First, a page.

Category Archives: Programming Languages

The GRAIL Project

In 1964 the RAND corporation unveiled the GRAIL Project. GRAIL was an early example of a GUI, and (the first?) example of a tablet.

The system used a programming language called GrailLanguage, which was a high-level flowchart-based programming language. All programs were written graphically and with a pen, using character recognition for statements and shape recognition for flow control.

Watch this video and tell me that the best new talent is working on Groupon for Babies or a better way to share photos.

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Want To Make Your R Charts Look Like The Economist?

Want to make your R charts look like the ones placed in The Economists?
Link.

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The Value of Immediate Feedback

You may have heard of Bret Victor from his “Kill Math” project and the beautiful differential equation playground that he has created with his Interactive Exploration of a Dynamical System.
It caused quite a stir a while ago and since then we have seen Apple take on some of those ideas in its new eBook push. Even if you’ve seen it before it is definitely worth a refresher viewing:

Since then, Bret has apparently been quite busy building some proof-of-concept tools for designers and weaving together some of his ideas into an amazing talk.
The talk showcases UI concepts that allow programmers and designers to interact with their creation directly instead of through symbol based abstraction, the idea being that such symbol based abstractions are better suited for paper than the digital canvas and create a barrier between the creator and their creation.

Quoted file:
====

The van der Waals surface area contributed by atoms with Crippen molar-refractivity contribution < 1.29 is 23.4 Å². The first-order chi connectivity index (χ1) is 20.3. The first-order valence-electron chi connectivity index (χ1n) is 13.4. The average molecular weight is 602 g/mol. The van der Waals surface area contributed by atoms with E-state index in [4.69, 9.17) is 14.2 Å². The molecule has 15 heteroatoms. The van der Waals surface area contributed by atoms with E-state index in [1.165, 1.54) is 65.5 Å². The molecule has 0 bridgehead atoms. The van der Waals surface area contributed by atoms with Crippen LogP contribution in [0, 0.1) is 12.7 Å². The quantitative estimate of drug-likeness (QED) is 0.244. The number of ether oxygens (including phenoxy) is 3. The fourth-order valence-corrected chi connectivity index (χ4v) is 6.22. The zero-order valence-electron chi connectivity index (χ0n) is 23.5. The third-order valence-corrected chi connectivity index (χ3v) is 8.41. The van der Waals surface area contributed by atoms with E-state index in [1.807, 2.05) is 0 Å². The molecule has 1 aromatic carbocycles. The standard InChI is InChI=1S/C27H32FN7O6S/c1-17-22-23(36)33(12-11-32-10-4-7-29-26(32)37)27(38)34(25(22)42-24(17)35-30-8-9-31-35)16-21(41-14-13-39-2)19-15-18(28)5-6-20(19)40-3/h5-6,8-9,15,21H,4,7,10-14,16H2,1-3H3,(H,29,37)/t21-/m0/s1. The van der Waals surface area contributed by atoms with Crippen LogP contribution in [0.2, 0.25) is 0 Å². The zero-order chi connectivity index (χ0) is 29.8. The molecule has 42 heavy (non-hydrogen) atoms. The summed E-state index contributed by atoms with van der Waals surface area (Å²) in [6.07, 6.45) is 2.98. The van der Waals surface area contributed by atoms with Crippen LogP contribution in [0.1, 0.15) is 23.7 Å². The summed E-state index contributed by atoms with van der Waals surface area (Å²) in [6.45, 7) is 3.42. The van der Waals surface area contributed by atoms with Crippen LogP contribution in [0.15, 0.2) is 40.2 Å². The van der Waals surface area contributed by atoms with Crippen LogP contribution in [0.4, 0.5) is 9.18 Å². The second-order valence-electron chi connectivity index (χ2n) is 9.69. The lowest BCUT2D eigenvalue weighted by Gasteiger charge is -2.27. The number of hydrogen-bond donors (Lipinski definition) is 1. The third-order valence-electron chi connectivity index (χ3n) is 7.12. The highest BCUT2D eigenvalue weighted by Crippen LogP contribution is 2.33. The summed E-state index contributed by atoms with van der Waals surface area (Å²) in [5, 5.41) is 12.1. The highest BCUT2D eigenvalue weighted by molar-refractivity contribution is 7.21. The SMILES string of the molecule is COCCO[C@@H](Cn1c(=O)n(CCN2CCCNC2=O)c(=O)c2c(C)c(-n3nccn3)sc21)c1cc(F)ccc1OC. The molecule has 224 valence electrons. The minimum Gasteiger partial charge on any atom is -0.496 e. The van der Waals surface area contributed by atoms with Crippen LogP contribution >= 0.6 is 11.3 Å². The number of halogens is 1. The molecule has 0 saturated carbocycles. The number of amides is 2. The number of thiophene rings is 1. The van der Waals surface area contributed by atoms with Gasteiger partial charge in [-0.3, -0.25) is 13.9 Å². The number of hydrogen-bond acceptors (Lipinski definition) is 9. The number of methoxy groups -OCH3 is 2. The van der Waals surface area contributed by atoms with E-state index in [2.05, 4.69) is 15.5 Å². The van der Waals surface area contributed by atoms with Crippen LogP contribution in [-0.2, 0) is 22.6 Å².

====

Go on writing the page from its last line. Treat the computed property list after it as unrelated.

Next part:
In a few short demos Bret shows how powerful developer/designer tooling can truly be. These livecoding demos really showed me how valuable immediate feedback can be.
I have often ‘played’ with an algorithm in a dynamic/exploratory environment such as MATLAB when trying to solve a problem, and then when I have a handle on how the data feels re-implement the algorithm into another language to integrate with the rest of the system. After seeing this video I’ve decided that kind of workflow can be improved. Visualisation should not be an afterthought. It should be implemented first.

This video is well worth your time:

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Multithreaded access to a SQLite database

If you use SQLite like me you’ll know that it is amazingly powerful, convenient, and compact. However if you have an app that needs to do a lot of database IO concurrently with SQLite you may run into the fact that it is classically single-threaded and does not give you the guarantees that are present in normal RDBMS systems. Here is a nice writeup of a few of the strategies you can use to perform SQLite reads/writes in a multithreaded app. Worth a read if you use SQLite. Link.

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Functional Spreadsheet in F#

For anyone interested in how to solve a real problem using F#, I suggest reading this post on Developer Fusion. It is an implementation of the core functionality of a spreadsheet. It includes a full parsing and expression evaluation engine, plus databinding and display (silverlight… eww, but it’s mainly so you can try it in your browser). Reading it and looking at the use of Active Patters, Pattern Matching and Discriminated Unions really drives home how language features can lead to clear and concise implementations of algorithms that are often awkward to implement in true OO fashion.

The full code snippet is available here, and can be run inside your browser here.

Recommended.

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Programmer Fluency